City Council grudgingly adopts new flood zone maps

An Ashland City Council majority reluctantly adopted new flood zone maps, despite misgivings that some properties have been mistakenly placed inside flood zones on the maps.

The maps go into effect on May 3.

If councilors did not adopt the new Federal Emergency Management Agency maps, Ashlanders would lose a 15 percent flood insurance rate reduction they now receive and the federal government would not give financial assistance to help the town recover from a flood.

"We're kind of in a position where we have to do this for an overall good, but it's kind of galling," said Councilor Dennis Slattery, who voted with councilors Carol Voisin, Russ Silbiger and Greg Lemhouse to adopt the new FEMA maps on Tuesday night.

Councilors Mike Morris and David Chapman voted against adopting the flood zone maps.

"A half-dozen properties were included and they shouldn't be. They are required to get flood insurance and they don't need it," Morris said.

A total of 12 properties were added to the 100-year flood zones, and another 12 could be added after more survey work, according to city staff members.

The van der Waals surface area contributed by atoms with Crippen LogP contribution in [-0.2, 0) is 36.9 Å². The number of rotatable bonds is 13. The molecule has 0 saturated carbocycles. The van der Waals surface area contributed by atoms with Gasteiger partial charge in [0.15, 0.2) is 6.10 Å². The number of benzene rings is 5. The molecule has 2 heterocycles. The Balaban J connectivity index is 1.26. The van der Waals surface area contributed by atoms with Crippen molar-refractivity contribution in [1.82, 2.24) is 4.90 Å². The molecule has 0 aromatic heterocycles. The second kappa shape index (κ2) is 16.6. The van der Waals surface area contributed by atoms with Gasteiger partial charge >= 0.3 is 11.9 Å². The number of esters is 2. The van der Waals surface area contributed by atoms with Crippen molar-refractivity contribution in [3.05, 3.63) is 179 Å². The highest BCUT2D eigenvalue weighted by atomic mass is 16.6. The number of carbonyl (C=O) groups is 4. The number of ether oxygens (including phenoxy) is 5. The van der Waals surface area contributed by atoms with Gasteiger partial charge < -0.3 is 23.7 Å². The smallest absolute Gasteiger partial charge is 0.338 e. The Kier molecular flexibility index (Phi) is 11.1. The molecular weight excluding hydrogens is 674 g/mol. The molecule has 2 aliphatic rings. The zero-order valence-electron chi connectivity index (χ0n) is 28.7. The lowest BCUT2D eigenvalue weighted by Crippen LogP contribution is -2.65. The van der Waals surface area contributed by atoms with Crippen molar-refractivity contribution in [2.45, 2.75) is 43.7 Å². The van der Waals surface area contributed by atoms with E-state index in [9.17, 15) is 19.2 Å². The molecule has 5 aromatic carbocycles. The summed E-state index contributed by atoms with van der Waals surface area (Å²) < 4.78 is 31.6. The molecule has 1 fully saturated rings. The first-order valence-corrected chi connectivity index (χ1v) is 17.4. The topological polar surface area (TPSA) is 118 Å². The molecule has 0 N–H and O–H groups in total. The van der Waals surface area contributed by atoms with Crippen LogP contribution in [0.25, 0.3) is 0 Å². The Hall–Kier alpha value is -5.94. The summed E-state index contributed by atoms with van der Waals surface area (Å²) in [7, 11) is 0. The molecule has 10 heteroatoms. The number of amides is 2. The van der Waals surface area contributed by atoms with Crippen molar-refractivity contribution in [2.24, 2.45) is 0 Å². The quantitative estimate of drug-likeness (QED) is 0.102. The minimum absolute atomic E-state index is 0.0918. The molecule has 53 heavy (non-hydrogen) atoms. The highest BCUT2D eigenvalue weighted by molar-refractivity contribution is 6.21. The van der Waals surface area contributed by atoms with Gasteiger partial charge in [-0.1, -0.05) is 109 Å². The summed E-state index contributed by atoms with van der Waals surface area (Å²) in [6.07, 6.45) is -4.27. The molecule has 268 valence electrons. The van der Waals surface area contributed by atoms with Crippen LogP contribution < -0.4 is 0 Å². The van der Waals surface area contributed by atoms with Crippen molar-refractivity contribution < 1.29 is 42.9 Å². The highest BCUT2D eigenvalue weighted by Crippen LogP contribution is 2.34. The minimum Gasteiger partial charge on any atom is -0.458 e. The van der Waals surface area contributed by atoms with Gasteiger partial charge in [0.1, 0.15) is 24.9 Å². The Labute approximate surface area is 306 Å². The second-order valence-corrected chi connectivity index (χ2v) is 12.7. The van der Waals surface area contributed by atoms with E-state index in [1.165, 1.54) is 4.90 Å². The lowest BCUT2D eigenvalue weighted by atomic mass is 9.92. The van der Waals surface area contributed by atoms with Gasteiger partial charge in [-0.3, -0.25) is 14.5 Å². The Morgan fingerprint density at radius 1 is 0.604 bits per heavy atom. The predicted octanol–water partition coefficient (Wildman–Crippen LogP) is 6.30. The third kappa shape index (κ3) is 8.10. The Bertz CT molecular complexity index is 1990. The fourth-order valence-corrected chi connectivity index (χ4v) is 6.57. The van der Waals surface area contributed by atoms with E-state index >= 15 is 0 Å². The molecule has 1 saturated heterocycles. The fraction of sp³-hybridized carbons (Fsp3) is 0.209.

In most cases, property owners who feel their land was mistakenly included in the flood zones will have to hire a licensed land surveyor or a registered professional engineer to get an elevation certificate for the land. That certificate can be used to get a map amendment letter from FEMA which removes the property from a flood zone.

The city of Ashland doesn't provide evaluations of flood insurance needs for specific parcels, but property owners can visit to see how flood zone classifications may impact their insurance coverage and rates.

Ultimately, city officials advise residents to contact their insurance agents about how new FEMA flood zone maps may affect their coverage needs and rates.

The city could hold a flood insurance fair on March 29 where property owners can talk to insurance agents about requirements and insurance needs. The date, time and location have yet to be finalized, but an update will be posted on the city's Web site at

Residents and business owners who want to know whether their property has been included in flood zones, or has been removed from previously designated flood zones, can visit

The flood maps are broken down by neighborhood, such as the downtown area or the neighborhood between Oak and Helman Streets.

The maps also have red lines that indicate the city government's designation of flood plains. Those flood plain designations have been in effect for many years and new development is precluded there. The new FEMA maps do not change the Ashland flood plain designations, city staff said.

Staff reporter Vickie Aldous can be reached at 541-479-8199 or

Share This Story